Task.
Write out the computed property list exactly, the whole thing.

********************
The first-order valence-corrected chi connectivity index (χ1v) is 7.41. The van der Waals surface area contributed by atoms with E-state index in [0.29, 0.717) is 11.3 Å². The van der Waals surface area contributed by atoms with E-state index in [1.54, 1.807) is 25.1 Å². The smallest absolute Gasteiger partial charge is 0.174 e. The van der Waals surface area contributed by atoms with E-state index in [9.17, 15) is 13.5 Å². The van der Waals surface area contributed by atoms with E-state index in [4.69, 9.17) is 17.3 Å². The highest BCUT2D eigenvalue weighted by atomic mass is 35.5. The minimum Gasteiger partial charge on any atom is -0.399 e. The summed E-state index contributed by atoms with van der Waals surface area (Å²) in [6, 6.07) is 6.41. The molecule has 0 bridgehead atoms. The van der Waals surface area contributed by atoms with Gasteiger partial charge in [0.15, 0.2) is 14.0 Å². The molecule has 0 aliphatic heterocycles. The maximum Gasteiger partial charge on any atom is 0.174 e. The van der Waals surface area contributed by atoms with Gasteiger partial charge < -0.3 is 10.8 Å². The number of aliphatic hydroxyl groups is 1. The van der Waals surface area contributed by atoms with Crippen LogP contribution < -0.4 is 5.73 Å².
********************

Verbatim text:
The first-order valence-corrected chi connectivity index (χ1v) is 7.41. The van der Waals surface area contributed by atoms with E-state index in [0.29, 0.717) is 11.3 Å². The van der Waals surface area contributed by atoms with E-state index in [1.54, 1.807) is 25.1 Å². The smallest absolute Gasteiger partial charge is 0.174 e. The van der Waals surface area contributed by atoms with E-state index in [9.17, 15) is 13.5 Å². The van der Waals surface area contributed by atoms with E-state index in [4.69, 9.17) is 17.3 Å². The highest BCUT2D eigenvalue weighted by atomic mass is 35.5. The minimum Gasteiger partial charge on any atom is -0.399 e. The summed E-state index contributed by atoms with van der Waals surface area (Å²) in [6, 6.07) is 6.41. The molecule has 0 bridgehead atoms. The van der Waals surface area contributed by atoms with Gasteiger partial charge in [0.15, 0.2) is 14.0 Å². The molecule has 0 aliphatic heterocycles. The maximum Gasteiger partial charge on any atom is 0.174 e. The van der Waals surface area contributed by atoms with Gasteiger partial charge < -0.3 is 10.8 Å². The number of aliphatic hydroxyl groups is 1. The van der Waals surface area contributed by atoms with Crippen LogP contribution < -0.4 is 5.73 Å².